How to Choose, Plant and Grow Flowering Shrubs
Photo by Lynn Coulter
Flowering shrubs are a versatile addition to any landscape. You can grow them as specimen plants, prune and shape them into hedges, or let them serve as a backdrop for annuals, perennials, vines and bulbs.
Some gardeners plant blooming shrubs to transition between a manicured lawn and a natural or wooded area, while others grow them to form a border around edible gardens.
Shrubs can provide privacy, offer food and habitat for wildlife or simply add beauty to your garden. Some peak in spring or summer with a burst of showy blooms, but if you choose carefully, you can find flowering shrubs that provide almost year-round interest.
Choosing Flowering Shrubs
Consider the growing conditions in your landscape before you go shopping, and read plant tags or labels to be sure the shrubs you want will thrive in your hardiness zone.
Also, select plants that require about the same amount of sunlight they’ll get in your landscape or garden, whether it’s full sun to shade or something in-between.
You’ll need to water most shrubs regularly for the first year after planting, if there’s insufficient rainfall, so also think about how far they’ll be planted from a source of water.
Soaker hoses and drip irrigation systems are efficient watering methods. But if you live in a dry, hot climate, or in any region that suffers from periods of drought, you may need shrubs that don’t need a lot of water. Drought tolerant, flowering shrubs include butterfly bush, abelia, and Hydrangea paniculatas such as ‘Bobo’ and ‘Limelight’, among others. Natives are also a good choice, as they have adapted over time to your climate and soil type.
While most flowering shrubs put on their most beautiful show in spring and summer, some bloom into fall, including reblooming azaleas, Blue Mist spirea, camellias, loropetalums and hydrangeas such as the ‘Endless Summer’ series.
By winter, there are fewer choices, although witch hazel, Leatherleaf mahonia, flowering quince, winter jasmine, Japanese pieris and daphne are among the late bloomers that help bridge the gap between seasons.
When you’re choosing a shrub, make sure you have enough room for it to reach its mature size or you’ll have pruning chores in your future. Research how and when to prune your particular plant; cutting back too much or at the wrong time can remove the next year’s flower buds.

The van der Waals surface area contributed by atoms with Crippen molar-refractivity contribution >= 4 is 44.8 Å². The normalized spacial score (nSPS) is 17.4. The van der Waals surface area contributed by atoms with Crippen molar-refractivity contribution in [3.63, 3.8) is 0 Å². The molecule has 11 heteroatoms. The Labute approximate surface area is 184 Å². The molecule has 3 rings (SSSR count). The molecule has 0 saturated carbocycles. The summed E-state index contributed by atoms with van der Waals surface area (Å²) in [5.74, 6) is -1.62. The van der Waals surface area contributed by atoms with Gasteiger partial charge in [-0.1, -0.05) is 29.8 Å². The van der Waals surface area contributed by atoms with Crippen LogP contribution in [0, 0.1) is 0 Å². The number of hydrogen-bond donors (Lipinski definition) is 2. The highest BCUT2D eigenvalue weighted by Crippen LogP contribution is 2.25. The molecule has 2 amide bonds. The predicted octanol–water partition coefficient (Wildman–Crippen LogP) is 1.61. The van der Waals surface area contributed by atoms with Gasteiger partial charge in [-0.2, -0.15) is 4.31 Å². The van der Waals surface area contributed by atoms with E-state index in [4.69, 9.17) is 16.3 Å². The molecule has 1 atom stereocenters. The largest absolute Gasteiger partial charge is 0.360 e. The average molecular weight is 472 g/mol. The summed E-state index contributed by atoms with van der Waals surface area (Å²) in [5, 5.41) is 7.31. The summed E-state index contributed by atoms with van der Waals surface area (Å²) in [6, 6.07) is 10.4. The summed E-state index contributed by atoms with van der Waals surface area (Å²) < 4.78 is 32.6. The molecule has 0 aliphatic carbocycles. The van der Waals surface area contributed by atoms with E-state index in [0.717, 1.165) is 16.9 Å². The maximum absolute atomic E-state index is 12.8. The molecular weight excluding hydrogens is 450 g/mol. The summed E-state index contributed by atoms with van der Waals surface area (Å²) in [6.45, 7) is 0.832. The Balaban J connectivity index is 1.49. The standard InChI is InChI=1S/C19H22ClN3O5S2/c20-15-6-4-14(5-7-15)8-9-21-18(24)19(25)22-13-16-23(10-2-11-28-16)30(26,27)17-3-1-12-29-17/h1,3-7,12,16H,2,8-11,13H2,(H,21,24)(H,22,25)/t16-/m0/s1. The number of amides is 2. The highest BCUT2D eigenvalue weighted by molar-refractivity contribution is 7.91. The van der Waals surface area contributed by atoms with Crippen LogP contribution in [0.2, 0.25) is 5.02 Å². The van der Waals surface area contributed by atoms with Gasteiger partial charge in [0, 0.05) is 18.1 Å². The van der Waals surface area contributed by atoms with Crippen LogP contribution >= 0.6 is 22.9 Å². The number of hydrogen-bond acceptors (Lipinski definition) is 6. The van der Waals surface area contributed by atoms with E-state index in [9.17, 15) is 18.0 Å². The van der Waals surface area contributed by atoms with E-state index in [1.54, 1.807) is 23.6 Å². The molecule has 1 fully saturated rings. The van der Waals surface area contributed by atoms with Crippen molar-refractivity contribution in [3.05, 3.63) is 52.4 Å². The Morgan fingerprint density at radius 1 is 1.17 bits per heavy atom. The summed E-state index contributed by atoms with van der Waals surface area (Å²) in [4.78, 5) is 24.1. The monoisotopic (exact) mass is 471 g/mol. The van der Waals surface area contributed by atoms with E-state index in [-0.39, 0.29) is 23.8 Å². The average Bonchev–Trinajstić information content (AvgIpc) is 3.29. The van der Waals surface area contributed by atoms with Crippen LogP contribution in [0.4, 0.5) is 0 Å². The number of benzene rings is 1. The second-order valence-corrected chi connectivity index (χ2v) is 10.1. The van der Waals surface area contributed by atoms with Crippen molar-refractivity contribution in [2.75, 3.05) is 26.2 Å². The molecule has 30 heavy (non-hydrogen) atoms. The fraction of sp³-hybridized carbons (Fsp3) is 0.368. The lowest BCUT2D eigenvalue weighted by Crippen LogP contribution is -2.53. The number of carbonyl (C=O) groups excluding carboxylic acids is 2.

For multi-season interest, pick shrubs that produce fruit after their flowers fade or those with brilliantly colored autumn foliage, stems or branches.
Planting Flowering Shrubs
When you bring your shrub home, water it thoroughly and dig a hole twice as big as its root ball and about as deep. Loosen the soil in the bottom of the hole, working in plenty of aged manure or compost, and remove any rocks, sticks or other debris.
Turn the pot over and tap on the bottom to loosen the shrub. Put it in the hole no deeper than it was previously growing.
If you’re planting a shrub that’s balled in burlap, leave the wrapping on when you place the root ball in the hole. The root ball should sit slightly above ground level. Position the shrub the way you want it, then take off the burlap.
Finish planting your container-grown or burlap-wrapped shrub by backfilling the hole. Use some extra soil to form a basin around it; this will help hold water around the root zone until it can soak into the soil.
Water thoroughly and deeply, and apply a few inches of mulch around the shrub, keeping it away from the stems. Mulch will help hold moisture in the ground and insulate the roots when and if the winter temperatures drop in your region.
Growing Flowering Shrubs
Remember to keep your shrub well and deeply watered during its first growing season, unless it’s a plant that prefers to stay on the dry side. Replenish the mulch as it packs down or begins to decompose.
Read about your plant to know when and how to fertilize and prune. With a little care, most flowering shrubs will ornament your garden or landscape for years to come.